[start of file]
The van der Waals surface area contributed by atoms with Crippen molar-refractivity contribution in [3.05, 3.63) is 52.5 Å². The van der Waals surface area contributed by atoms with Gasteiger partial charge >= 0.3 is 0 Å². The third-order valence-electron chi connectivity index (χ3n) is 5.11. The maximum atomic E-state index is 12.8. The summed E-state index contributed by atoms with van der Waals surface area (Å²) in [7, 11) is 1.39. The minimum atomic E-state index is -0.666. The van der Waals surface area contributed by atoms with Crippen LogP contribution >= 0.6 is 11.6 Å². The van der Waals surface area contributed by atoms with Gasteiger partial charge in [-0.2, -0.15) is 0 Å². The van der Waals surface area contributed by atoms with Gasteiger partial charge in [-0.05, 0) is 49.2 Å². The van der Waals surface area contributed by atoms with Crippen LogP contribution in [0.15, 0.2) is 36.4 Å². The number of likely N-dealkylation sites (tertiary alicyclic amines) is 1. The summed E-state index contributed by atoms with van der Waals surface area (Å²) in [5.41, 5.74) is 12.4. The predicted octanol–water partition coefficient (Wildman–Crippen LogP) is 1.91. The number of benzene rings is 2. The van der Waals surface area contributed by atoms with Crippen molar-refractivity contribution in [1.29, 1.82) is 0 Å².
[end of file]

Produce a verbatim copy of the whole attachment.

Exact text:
The van der Waals surface area contributed by atoms with Crippen molar-refractivity contribution in [3.05, 3.63) is 52.5 Å². The van der Waals surface area contributed by atoms with Gasteiger partial charge >= 0.3 is 0 Å². The third-order valence-electron chi connectivity index (χ3n) is 5.11. The maximum atomic E-state index is 12.8. The summed E-state index contributed by atoms with van der Waals surface area (Å²) in [7, 11) is 1.39. The minimum atomic E-state index is -0.666. The van der Waals surface area contributed by atoms with Crippen LogP contribution >= 0.6 is 11.6 Å². The van der Waals surface area contributed by atoms with Gasteiger partial charge in [-0.2, -0.15) is 0 Å². The van der Waals surface area contributed by atoms with Gasteiger partial charge in [-0.05, 0) is 49.2 Å². The van der Waals surface area contributed by atoms with Crippen LogP contribution in [0.15, 0.2) is 36.4 Å². The number of likely N-dealkylation sites (tertiary alicyclic amines) is 1. The summed E-state index contributed by atoms with van der Waals surface area (Å²) in [5.41, 5.74) is 12.4. The predicted octanol–water partition coefficient (Wildman–Crippen LogP) is 1.91. The number of benzene rings is 2. The van der Waals surface area contributed by atoms with Crippen molar-refractivity contribution in [1.29, 1.82) is 0 Å².